August 16, 2015

#Review of The Gracekeepers by Kirsty Logan

A lyrical and moving debut in the tradition of Angela Carter and Margaret Atwood, introducing an original and commanding new voice in fiction

As a Gracekeeper, Callanish administers shoreside burials, sending the dead to their final resting place deep in the depths of the ocean. Alone on her island, she has exiled herself to a life of tending watery graves as penance for a long-ago mistake that still haunts her. Meanwhile, North works as a circus performer with the Excalibur, a floating troupe of acrobats, clowns, dancers, and trainers who sail from one archipelago to the next, entertaining in exchange for sustenance.

In a world divided between those inhabiting the mainland ("landlockers") and those who float on the sea ("damplings"), loneliness has become a way of life for North and Callanish, until a sudden storm offshore brings change to both their lives--offering them a new understanding of the world they live in and the consequences of the past, while restoring hope in an unexpected future. 

Inspired in part by Scottish myths and fairytales, The Gracekeepers tells a modern story of an irreparably changed world: one that harbors the same isolation and sadness, but also joys and marvels of our own age.
 About the Author
Kirsty Logan is a writer, performer, literary editor, writing mentor and book reviewer. Her first book, The Rental Heart & Other Fairytales, won the Scott Prize and was longlisted for the Frank O'Connor International Short Story Award. She regularly performs her stories at events and festivals throughout the world. She lives in Glasgow with her fiancee and their rescue puppy. www.kirstylogan.com @kirstylogan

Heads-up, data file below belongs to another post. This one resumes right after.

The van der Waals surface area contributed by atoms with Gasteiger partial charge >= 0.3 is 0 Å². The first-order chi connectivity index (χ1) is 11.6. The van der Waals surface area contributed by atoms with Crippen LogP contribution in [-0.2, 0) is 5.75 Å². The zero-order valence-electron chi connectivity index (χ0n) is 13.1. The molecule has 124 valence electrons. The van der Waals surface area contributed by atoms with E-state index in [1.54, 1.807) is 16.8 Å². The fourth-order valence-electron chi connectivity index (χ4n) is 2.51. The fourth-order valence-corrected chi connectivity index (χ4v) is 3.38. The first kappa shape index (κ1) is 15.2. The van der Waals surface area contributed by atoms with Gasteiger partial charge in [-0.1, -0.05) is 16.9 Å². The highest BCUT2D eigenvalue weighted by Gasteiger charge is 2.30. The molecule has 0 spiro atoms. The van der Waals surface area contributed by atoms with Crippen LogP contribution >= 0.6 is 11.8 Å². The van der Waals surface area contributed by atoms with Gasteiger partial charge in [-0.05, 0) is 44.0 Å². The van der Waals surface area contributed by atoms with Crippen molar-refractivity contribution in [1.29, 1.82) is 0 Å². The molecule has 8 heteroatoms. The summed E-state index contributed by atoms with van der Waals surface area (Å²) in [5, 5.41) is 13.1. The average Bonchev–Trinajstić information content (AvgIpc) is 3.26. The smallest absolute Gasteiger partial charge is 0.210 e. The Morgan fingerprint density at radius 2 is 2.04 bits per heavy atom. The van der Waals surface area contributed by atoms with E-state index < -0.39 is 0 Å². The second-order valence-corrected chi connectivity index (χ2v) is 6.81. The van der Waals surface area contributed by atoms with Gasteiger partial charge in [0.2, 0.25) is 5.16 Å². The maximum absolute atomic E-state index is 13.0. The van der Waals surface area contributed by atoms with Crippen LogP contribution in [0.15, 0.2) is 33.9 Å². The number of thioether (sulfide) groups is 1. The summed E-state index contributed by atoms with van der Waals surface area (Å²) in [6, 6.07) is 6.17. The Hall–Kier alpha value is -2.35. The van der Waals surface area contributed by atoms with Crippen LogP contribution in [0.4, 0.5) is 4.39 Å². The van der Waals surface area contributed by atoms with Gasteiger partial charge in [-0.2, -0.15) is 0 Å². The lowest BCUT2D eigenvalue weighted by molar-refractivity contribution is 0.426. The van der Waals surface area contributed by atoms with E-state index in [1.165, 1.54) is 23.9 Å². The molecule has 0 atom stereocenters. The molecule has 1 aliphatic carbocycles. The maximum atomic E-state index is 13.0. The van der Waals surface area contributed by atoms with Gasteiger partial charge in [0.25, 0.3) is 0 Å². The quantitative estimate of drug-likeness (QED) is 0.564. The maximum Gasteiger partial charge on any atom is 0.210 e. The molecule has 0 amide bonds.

I enjoyed the story, but felt that there was something missing that allowed me to feel connected to the story and it's characters. Author Kristy Logan's writing is beautifully done, crafted and unique to set apart a world left in post apocalyptic setting where most of the earth is surrounded by water, left with only small islands and land, the characters are set apart in two divided groups, those who live with the water and those on land. Though the book didn't hold and snag my attention as much as I had hoped, I do feel that it was very well written and would entice any readers looking to become lost in a world that isn't like their own.












"All opinions are 100% honest and my own." 














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